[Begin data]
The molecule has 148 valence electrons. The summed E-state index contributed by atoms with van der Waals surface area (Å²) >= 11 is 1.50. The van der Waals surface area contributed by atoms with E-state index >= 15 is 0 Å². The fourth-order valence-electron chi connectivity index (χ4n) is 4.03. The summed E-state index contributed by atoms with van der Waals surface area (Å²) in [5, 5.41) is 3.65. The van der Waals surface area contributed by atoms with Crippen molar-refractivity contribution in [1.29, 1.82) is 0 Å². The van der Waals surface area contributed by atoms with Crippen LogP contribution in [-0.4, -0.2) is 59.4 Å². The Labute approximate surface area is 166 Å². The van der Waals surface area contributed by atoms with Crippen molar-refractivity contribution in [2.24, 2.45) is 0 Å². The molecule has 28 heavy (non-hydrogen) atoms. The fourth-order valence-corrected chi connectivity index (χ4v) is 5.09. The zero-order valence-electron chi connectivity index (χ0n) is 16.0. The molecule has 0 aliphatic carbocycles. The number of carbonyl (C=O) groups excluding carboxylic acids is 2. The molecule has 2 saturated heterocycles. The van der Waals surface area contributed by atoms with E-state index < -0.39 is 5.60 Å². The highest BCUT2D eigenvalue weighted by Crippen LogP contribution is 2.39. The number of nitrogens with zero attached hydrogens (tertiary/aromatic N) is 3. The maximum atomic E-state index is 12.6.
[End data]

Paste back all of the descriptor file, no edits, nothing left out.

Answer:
The molecule has 148 valence electrons. The summed E-state index contributed by atoms with van der Waals surface area (Å²) >= 11 is 1.50. The van der Waals surface area contributed by atoms with E-state index >= 15 is 0 Å². The fourth-order valence-electron chi connectivity index (χ4n) is 4.03. The summed E-state index contributed by atoms with van der Waals surface area (Å²) in [5, 5.41) is 3.65. The van der Waals surface area contributed by atoms with Crippen molar-refractivity contribution in [1.29, 1.82) is 0 Å². The van der Waals surface area contributed by atoms with Crippen LogP contribution in [-0.4, -0.2) is 59.4 Å². The Labute approximate surface area is 166 Å². The van der Waals surface area contributed by atoms with Crippen molar-refractivity contribution in [2.24, 2.45) is 0 Å². The molecule has 28 heavy (non-hydrogen) atoms. The fourth-order valence-corrected chi connectivity index (χ4v) is 5.09. The zero-order valence-electron chi connectivity index (χ0n) is 16.0. The molecule has 0 aliphatic carbocycles. The number of carbonyl (C=O) groups excluding carboxylic acids is 2. The molecule has 2 saturated heterocycles. The van der Waals surface area contributed by atoms with E-state index < -0.39 is 5.60 Å². The highest BCUT2D eigenvalue weighted by Crippen LogP contribution is 2.39. The number of nitrogens with zero attached hydrogens (tertiary/aromatic N) is 3. The maximum atomic E-state index is 12.6.